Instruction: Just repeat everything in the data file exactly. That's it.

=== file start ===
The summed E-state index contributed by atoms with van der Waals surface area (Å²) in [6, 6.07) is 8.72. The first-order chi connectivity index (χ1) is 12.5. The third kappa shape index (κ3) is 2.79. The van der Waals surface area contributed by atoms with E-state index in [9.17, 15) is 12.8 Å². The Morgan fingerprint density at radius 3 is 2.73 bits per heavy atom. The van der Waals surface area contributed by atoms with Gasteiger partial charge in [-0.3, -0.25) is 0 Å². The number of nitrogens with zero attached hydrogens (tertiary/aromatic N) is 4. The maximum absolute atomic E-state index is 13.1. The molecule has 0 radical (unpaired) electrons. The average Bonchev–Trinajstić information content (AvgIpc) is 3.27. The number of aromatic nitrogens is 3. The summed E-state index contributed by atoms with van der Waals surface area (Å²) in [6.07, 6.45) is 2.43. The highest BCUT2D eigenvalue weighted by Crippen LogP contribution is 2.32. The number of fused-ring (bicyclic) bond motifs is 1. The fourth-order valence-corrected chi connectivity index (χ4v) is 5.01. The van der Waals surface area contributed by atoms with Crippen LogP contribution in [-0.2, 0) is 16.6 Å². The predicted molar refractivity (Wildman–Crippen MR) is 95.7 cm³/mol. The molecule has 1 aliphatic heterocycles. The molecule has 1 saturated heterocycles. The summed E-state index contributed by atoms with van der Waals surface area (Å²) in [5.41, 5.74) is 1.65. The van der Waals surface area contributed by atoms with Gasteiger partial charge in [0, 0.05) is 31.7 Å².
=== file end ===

The summed E-state index contributed by atoms with van der Waals surface area (Å²) in [6, 6.07) is 8.72. The first-order chi connectivity index (χ1) is 12.5. The third kappa shape index (κ3) is 2.79. The van der Waals surface area contributed by atoms with E-state index in [9.17, 15) is 12.8 Å². The Morgan fingerprint density at radius 3 is 2.73 bits per heavy atom. The van der Waals surface area contributed by atoms with Gasteiger partial charge in [-0.3, -0.25) is 0 Å². The number of nitrogens with zero attached hydrogens (tertiary/aromatic N) is 4. The maximum absolute atomic E-state index is 13.1. The molecule has 0 radical (unpaired) electrons. The average Bonchev–Trinajstić information content (AvgIpc) is 3.27. The number of aromatic nitrogens is 3. The summed E-state index contributed by atoms with van der Waals surface area (Å²) in [6.07, 6.45) is 2.43. The highest BCUT2D eigenvalue weighted by Crippen LogP contribution is 2.32. The number of fused-ring (bicyclic) bond motifs is 1. The fourth-order valence-corrected chi connectivity index (χ4v) is 5.01. The van der Waals surface area contributed by atoms with Crippen LogP contribution in [-0.2, 0) is 16.6 Å². The predicted molar refractivity (Wildman–Crippen MR) is 95.7 cm³/mol. The molecule has 1 aliphatic heterocycles. The molecule has 1 saturated heterocycles. The summed E-state index contributed by atoms with van der Waals surface area (Å²) in [5.41, 5.74) is 1.65. The van der Waals surface area contributed by atoms with Gasteiger partial charge in [0, 0.05) is 31.7 Å².